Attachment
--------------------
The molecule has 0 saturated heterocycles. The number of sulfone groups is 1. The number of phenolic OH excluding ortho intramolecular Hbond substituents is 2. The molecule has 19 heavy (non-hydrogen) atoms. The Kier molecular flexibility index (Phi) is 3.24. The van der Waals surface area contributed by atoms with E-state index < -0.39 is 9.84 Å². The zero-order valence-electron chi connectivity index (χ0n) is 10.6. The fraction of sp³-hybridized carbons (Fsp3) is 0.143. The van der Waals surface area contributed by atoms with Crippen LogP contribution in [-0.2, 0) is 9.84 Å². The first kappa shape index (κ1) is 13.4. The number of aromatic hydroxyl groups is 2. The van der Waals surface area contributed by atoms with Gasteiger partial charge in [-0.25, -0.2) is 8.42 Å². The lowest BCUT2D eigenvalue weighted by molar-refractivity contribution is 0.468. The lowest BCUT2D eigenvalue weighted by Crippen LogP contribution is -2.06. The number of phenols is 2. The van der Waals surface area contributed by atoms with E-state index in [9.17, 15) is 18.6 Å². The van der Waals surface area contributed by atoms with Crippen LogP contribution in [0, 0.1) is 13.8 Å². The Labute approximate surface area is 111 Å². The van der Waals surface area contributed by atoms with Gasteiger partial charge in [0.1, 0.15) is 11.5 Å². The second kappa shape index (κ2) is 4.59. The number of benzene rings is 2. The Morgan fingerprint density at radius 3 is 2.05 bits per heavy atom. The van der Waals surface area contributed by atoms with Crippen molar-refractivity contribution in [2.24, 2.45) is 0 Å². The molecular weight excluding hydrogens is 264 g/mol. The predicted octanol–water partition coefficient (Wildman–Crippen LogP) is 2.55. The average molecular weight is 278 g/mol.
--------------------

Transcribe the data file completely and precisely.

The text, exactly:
The molecule has 0 saturated heterocycles. The number of sulfone groups is 1. The number of phenolic OH excluding ortho intramolecular Hbond substituents is 2. The molecule has 19 heavy (non-hydrogen) atoms. The Kier molecular flexibility index (Phi) is 3.24. The van der Waals surface area contributed by atoms with E-state index < -0.39 is 9.84 Å². The zero-order valence-electron chi connectivity index (χ0n) is 10.6. The fraction of sp³-hybridized carbons (Fsp3) is 0.143. The van der Waals surface area contributed by atoms with Crippen LogP contribution in [-0.2, 0) is 9.84 Å². The first kappa shape index (κ1) is 13.4. The number of aromatic hydroxyl groups is 2. The van der Waals surface area contributed by atoms with Gasteiger partial charge in [-0.25, -0.2) is 8.42 Å². The lowest BCUT2D eigenvalue weighted by molar-refractivity contribution is 0.468. The lowest BCUT2D eigenvalue weighted by Crippen LogP contribution is -2.06. The number of phenols is 2. The van der Waals surface area contributed by atoms with E-state index in [9.17, 15) is 18.6 Å². The van der Waals surface area contributed by atoms with Crippen LogP contribution in [0, 0.1) is 13.8 Å². The Labute approximate surface area is 111 Å². The van der Waals surface area contributed by atoms with Gasteiger partial charge in [0.1, 0.15) is 11.5 Å². The second kappa shape index (κ2) is 4.59. The number of benzene rings is 2. The Morgan fingerprint density at radius 3 is 2.05 bits per heavy atom. The van der Waals surface area contributed by atoms with Crippen molar-refractivity contribution in [2.24, 2.45) is 0 Å². The molecular weight excluding hydrogens is 264 g/mol. The predicted octanol–water partition coefficient (Wildman–Crippen LogP) is 2.55. The average molecular weight is 278 g/mol.